as beer, wine, spirits and non-alcoholic beverages. To celebrate the opening, a ‘Taste of the Market’ weekend will be held at the Market Saturday and Sunday, March 8th and 9th, where complimentary teasers of the product offerings presented by vendor representatives may be enjoyed during the regular opening hours. The Market completes the ‘Dining Destination Blue Haven’ along with its choice of two further food and beverage venues, Fire & Ice Restaurant – a sophisticated yet relaxed dining spot serving a la carte 6 evenings a week and featuring Cuban Nights with a signature pig roast on every Wednesday and Gourmet Brunch every Sunday – and SALT Bar – a casual indoor and outdoor bar overlooking the Blue Haven Marina and known for the weekly ‘Blue your mind’ DJ events every Friday night.


TURKS & CAICOS SUN

Page 9

MARCH 1ST - MARCH 8TH, 2014

LOCAL NEWS

Rhondalee always aspired to AG position BY VIVIAN TYSON

T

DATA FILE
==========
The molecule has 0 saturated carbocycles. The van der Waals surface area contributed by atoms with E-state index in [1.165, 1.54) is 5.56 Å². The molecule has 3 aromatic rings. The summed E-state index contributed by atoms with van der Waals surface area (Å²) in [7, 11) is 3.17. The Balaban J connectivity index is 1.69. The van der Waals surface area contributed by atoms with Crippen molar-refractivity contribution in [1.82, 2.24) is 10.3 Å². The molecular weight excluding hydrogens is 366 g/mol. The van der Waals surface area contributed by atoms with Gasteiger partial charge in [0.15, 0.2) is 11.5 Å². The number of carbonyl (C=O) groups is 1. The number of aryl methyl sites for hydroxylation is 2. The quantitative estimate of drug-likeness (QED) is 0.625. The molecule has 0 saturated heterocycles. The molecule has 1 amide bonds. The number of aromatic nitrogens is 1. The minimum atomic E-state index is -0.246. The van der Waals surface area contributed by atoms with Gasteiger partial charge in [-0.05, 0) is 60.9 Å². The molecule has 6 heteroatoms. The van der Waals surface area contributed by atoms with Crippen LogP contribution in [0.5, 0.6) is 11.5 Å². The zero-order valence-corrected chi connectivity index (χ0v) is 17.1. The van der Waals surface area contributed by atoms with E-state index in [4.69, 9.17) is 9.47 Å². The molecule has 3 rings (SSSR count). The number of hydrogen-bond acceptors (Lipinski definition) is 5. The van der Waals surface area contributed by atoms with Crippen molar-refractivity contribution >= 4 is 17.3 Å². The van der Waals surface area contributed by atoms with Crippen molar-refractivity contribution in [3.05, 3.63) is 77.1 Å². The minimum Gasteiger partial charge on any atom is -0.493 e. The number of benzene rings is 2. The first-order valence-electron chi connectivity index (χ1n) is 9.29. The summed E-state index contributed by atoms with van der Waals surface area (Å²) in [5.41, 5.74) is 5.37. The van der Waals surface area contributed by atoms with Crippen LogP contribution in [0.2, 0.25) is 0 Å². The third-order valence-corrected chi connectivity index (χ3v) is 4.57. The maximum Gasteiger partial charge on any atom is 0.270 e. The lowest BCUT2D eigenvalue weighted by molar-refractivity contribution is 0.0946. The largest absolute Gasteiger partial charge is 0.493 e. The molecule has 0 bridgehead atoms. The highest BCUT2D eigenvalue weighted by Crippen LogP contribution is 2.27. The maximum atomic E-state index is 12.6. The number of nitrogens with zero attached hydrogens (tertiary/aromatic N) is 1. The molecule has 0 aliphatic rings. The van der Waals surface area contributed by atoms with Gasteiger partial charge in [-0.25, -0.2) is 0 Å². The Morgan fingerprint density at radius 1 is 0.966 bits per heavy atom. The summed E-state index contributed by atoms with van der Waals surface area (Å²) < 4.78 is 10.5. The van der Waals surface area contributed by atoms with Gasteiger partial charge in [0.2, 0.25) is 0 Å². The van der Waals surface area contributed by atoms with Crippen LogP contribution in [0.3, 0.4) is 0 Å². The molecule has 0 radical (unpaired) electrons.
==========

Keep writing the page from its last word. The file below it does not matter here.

urks and Caicos Islands’ first female Attorney General Rhondalee Brathwaite Knowles said that she has been working to attain that position since her entry into the legal field some time ago. Speaking with The SUN at a oneon-one interview at the Governor’s Office in Providenciales, Brathwaite Knowles said that she was elated when she heard the news that she has gotten the nod over candidates from across the globe. “I am very pleased to receive this appointment as the Attorney General for the Turks and Caicos Islands. It is a position that I aspired to from the very first days of my legal career and is something that I worked very, very hard to achieve,” she said, adding that her rise to the office would allow her to pay greater contribution to the TCI. Brathwaite-Knowles who described herself as a wife, mother and in love with the Turks and Caicos Islands, echoed the governor’s sentiments that she won the position solely on merit and not because she was a Turks and Caicos Islander. “It is historic because this is the first time that a woman has been appointed to this position in the Turks and Caicos Islands. I think it is only the second time that a woman has been appointed to this position as attorney general in the British Oversea Territories,” she said. Brathwaite-Knowles, who has served out of the Attorney General Chambers under several adminis-